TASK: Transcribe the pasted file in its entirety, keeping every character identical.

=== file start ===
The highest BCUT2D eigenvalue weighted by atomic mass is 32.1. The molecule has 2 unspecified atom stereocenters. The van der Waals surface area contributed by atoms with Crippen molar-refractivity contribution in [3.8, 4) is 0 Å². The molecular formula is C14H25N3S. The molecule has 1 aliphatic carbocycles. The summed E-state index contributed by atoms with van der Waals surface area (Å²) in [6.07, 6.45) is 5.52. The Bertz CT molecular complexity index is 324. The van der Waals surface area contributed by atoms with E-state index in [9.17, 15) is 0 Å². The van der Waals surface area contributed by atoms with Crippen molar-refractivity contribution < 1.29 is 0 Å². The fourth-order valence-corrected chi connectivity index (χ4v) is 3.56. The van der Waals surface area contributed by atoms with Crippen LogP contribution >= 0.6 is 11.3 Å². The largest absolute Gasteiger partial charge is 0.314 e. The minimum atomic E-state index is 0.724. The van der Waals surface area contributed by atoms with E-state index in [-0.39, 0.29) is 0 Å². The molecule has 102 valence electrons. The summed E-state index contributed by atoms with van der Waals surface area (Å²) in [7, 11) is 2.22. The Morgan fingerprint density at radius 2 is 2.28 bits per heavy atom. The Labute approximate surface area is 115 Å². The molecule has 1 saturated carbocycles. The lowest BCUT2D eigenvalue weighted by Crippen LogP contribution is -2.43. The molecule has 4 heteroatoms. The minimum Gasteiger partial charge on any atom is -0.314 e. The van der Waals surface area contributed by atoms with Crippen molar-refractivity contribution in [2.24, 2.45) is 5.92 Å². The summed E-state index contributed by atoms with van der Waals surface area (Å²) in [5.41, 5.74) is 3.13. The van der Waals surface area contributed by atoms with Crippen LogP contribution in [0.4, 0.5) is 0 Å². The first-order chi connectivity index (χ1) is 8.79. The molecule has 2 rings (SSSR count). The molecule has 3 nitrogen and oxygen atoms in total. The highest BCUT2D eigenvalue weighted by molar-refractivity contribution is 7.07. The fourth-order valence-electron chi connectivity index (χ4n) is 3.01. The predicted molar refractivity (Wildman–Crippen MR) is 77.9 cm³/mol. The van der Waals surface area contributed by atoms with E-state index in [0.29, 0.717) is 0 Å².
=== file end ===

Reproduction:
The highest BCUT2D eigenvalue weighted by atomic mass is 32.1. The molecule has 2 unspecified atom stereocenters. The van der Waals surface area contributed by atoms with Crippen molar-refractivity contribution in [3.8, 4) is 0 Å². The molecular formula is C14H25N3S. The molecule has 1 aliphatic carbocycles. The summed E-state index contributed by atoms with van der Waals surface area (Å²) in [6.07, 6.45) is 5.52. The Bertz CT molecular complexity index is 324. The van der Waals surface area contributed by atoms with E-state index in [9.17, 15) is 0 Å². The van der Waals surface area contributed by atoms with Crippen molar-refractivity contribution < 1.29 is 0 Å². The fourth-order valence-corrected chi connectivity index (χ4v) is 3.56. The van der Waals surface area contributed by atoms with Crippen LogP contribution >= 0.6 is 11.3 Å². The largest absolute Gasteiger partial charge is 0.314 e. The minimum atomic E-state index is 0.724. The van der Waals surface area contributed by atoms with E-state index in [-0.39, 0.29) is 0 Å². The molecule has 102 valence electrons. The summed E-state index contributed by atoms with van der Waals surface area (Å²) in [7, 11) is 2.22. The Morgan fingerprint density at radius 2 is 2.28 bits per heavy atom. The Labute approximate surface area is 115 Å². The molecule has 1 saturated carbocycles. The lowest BCUT2D eigenvalue weighted by Crippen LogP contribution is -2.43. The molecule has 4 heteroatoms. The minimum Gasteiger partial charge on any atom is -0.314 e. The van der Waals surface area contributed by atoms with Crippen molar-refractivity contribution in [2.24, 2.45) is 5.92 Å². The summed E-state index contributed by atoms with van der Waals surface area (Å²) in [5.41, 5.74) is 3.13. The van der Waals surface area contributed by atoms with Crippen LogP contribution in [0.4, 0.5) is 0 Å². The first-order chi connectivity index (χ1) is 8.79. The molecule has 2 rings (SSSR count). The molecule has 3 nitrogen and oxygen atoms in total. The highest BCUT2D eigenvalue weighted by molar-refractivity contribution is 7.07. The fourth-order valence-electron chi connectivity index (χ4n) is 3.01. The predicted molar refractivity (Wildman–Crippen MR) is 77.9 cm³/mol. The van der Waals surface area contributed by atoms with E-state index in [0.29, 0.717) is 0 Å².